President Donald Trump speaks as Democratic presidential candidate and former Vice President Joe Biden looks on, during the final presidential debate on Thursday. Jim Watson/AFP via Getty Images
Elections 2020

Trump and Biden address the minimum wage, tariffs and unemployment during final debate

Janet Nguyen Oct 23, 2020
President Donald Trump speaks as Democratic presidential candidate and former Vice President Joe Biden looks on, during the final presidential debate on Thursday. Jim Watson/AFP via Getty Images

During the final 2020 presidential debate, President Donald Trump and Democratic nominee Joe Biden faced off over a range of policy issues, including the economy, immigration and taxes. 

The two sparred over Trump’s handling of the COVID-19 pandemic, a crisis that has led to a massive economic upheaval in the country — including record unemployment. 

Here’s a closer look at some of the specific economic issues the two debated over, and how accurate their claims were: 

Jobs numbers and unemployment

Trump said that the U.S. added back a record 11.4 million jobs after the layoffs that began during the COVID-19 crisis. 

It’s true that the economy ended adding back about half of the 22 million jobs lost because of the COVID-19 pandemic. The economy has rebounded quickly because businesses have called temporarily laid-off Americans back to work once they were able to reopen. 

But some of these job gains are not full-time positions. In August, the U.S. added nearly 1.4 million jobs, with 238,000 of those new jobs representing temporary census workers. 

And job growth is slowing as temporary layoffs become permanent. While 4.7 million jobs were added in June, the number of new jobs has been decreasing since then. 

Trump also mentioned that “we had the best Black unemployment numbers in the history of our country.” 

The Black unemployment has dropped to record lows over the past couple of years, at some points dipping to between 5% and 6%. But when you compare it to the white unemployment rate, there are always disparities between the two. 

Even though the U.S. economy is starting to add back jobs, the Black unemployment rate sat at 12.1% last month while the white unemployment rate dropped to 7%

The effect of raising the minimum wage on businesses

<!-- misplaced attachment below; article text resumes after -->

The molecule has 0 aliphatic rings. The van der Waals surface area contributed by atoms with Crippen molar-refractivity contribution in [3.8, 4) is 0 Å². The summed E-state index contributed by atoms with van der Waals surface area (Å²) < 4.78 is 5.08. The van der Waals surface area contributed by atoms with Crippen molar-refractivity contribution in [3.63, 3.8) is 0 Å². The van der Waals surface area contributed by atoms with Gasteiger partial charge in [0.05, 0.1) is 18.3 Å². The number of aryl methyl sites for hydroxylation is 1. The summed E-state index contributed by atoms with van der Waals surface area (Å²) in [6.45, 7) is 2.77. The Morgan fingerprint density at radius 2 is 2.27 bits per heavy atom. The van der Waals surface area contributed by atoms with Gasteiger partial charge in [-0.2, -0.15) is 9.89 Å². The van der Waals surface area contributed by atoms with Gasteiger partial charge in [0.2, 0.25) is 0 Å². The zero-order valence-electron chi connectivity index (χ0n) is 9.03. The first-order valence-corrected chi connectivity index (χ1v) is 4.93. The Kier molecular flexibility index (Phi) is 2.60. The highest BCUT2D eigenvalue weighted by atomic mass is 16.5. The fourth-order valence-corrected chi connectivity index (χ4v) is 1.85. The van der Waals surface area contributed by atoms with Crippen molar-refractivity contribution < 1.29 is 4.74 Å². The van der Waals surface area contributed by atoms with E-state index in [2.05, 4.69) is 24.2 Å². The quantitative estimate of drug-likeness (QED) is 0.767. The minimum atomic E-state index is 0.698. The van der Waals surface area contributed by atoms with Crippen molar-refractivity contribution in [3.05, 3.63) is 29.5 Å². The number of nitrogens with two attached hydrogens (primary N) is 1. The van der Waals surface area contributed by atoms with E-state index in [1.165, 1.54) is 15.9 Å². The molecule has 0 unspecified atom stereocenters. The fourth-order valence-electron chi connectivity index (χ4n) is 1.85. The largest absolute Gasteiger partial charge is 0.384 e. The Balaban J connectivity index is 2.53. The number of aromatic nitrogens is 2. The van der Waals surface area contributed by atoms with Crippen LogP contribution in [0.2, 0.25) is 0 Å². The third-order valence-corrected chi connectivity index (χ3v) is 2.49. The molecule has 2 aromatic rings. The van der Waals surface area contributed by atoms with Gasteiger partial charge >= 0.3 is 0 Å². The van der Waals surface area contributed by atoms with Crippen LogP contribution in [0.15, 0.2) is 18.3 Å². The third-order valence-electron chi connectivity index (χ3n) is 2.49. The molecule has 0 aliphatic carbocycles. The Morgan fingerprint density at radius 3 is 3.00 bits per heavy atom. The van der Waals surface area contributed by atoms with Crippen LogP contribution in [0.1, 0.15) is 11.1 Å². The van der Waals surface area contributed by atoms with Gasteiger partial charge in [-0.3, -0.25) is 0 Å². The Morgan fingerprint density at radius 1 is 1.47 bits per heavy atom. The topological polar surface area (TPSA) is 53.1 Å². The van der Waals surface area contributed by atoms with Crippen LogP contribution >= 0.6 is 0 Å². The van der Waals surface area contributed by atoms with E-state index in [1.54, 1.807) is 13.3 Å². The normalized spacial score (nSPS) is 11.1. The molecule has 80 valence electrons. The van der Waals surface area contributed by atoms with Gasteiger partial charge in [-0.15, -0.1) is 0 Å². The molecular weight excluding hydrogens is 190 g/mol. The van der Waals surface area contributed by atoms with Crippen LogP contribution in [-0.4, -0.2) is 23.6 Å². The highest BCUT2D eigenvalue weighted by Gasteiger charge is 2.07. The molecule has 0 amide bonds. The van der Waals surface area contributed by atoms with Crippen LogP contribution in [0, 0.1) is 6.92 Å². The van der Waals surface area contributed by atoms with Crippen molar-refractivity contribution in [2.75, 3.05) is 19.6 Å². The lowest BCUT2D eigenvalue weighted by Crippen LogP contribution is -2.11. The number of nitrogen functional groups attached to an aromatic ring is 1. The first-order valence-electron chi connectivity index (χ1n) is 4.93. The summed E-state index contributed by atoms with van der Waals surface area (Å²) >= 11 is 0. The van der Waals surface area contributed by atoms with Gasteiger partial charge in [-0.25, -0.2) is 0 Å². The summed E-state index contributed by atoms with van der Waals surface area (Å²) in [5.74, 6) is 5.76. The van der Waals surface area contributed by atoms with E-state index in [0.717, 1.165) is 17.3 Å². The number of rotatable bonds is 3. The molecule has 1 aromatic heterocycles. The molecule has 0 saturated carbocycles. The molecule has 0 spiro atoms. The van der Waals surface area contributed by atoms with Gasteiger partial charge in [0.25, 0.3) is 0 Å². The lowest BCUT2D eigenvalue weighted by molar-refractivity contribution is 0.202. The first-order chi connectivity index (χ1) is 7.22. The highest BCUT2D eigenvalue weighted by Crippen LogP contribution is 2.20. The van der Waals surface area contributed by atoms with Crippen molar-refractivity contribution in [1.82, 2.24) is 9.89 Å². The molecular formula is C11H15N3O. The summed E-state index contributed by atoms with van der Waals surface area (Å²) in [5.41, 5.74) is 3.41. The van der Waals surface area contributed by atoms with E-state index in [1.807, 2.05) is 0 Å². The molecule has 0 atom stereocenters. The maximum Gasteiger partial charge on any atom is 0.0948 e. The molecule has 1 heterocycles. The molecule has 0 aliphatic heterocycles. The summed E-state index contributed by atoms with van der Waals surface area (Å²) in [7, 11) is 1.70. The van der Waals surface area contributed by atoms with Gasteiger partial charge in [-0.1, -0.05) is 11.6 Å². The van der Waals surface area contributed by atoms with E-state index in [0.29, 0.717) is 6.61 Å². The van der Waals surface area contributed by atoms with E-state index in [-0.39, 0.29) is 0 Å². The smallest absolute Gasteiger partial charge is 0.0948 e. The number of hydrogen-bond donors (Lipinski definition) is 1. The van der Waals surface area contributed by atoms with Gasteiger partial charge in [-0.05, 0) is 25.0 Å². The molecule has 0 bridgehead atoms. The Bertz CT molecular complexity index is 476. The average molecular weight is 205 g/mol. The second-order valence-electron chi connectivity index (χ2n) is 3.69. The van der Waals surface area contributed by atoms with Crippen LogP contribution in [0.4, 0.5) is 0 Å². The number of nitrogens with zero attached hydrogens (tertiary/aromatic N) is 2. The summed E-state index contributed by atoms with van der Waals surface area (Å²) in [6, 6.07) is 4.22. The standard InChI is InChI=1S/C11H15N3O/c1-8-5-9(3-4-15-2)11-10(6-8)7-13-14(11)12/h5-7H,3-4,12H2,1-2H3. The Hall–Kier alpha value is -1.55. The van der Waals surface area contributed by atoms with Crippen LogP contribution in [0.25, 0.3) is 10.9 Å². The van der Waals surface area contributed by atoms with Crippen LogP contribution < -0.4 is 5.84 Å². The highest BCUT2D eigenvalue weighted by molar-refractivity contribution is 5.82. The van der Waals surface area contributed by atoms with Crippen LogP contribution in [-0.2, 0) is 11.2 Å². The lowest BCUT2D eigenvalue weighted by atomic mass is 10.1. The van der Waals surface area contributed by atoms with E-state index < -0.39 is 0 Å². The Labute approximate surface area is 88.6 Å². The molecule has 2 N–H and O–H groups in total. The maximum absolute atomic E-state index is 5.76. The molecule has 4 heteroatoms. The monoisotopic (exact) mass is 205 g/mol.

During the debate, moderator Kristen Welker asked the two presidential candidates whether they think it’s the right time to ask small businesses to raise the minimum wage. 

The federal minimum wage currently stands at $7.25 an hour and hasn’t budged in more than a decade, although some individual states have set their own higher wages. Activist groups and Democrats are pushing for it to be $15, which Biden affirmed Thursday night.  

Trump, however, said that a higher minimum wage isn’t helping small businesses and that it would lead them to lay off employees. 

But research has shown that minimum wage hikes don’t lower employment levels. A paper from the National Bureau of Economic Research examined 138 state-level minimum wage changes between 1979 and 2016 and found that the “overall number of low-wage jobs remained essentially unchanged over five years following the increase.” 

The Center for New York City Affairs also looked at how minimum wage increases affected restaurant employment in NYC. The New York state minimum wage rose from $7.25 an hour at the end of 2013, up to $15 in 2018. During this same time period, employment grew 20.3% at full- and limited-service restaurants

“This report does not suggest that New York City’s sharp minimum wage increase caused restaurant employment to soar,” the report said. “But the research presented here clearly shows that the large wage floor rise did not diminish various indicators of restaurant performance, including job growth.”